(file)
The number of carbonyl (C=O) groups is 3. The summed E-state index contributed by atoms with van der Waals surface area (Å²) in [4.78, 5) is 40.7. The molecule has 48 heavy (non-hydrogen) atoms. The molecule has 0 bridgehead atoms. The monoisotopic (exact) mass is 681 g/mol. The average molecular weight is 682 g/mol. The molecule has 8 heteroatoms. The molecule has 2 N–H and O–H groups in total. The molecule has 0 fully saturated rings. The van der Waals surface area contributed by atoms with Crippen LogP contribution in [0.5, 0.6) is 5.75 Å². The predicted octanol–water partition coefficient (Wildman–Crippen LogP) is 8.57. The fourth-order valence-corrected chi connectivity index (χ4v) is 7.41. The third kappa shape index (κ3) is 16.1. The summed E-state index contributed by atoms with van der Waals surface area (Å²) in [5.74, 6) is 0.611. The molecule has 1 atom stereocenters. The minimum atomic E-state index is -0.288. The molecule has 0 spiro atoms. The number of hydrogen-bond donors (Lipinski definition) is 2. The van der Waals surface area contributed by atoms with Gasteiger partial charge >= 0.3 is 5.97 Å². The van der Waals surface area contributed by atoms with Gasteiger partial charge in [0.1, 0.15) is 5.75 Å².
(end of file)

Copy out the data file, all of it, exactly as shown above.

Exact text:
The number of carbonyl (C=O) groups is 3. The summed E-state index contributed by atoms with van der Waals surface area (Å²) in [4.78, 5) is 40.7. The molecule has 48 heavy (non-hydrogen) atoms. The molecule has 0 bridgehead atoms. The monoisotopic (exact) mass is 681 g/mol. The average molecular weight is 682 g/mol. The molecule has 8 heteroatoms. The molecule has 2 N–H and O–H groups in total. The molecule has 0 fully saturated rings. The van der Waals surface area contributed by atoms with Crippen LogP contribution in [0.5, 0.6) is 5.75 Å². The predicted octanol–water partition coefficient (Wildman–Crippen LogP) is 8.57. The fourth-order valence-corrected chi connectivity index (χ4v) is 7.41. The third kappa shape index (κ3) is 16.1. The summed E-state index contributed by atoms with van der Waals surface area (Å²) in [5.74, 6) is 0.611. The molecule has 1 atom stereocenters. The minimum atomic E-state index is -0.288. The molecule has 0 spiro atoms. The number of hydrogen-bond donors (Lipinski definition) is 2. The van der Waals surface area contributed by atoms with Gasteiger partial charge >= 0.3 is 5.97 Å². The van der Waals surface area contributed by atoms with Gasteiger partial charge in [0.1, 0.15) is 5.75 Å².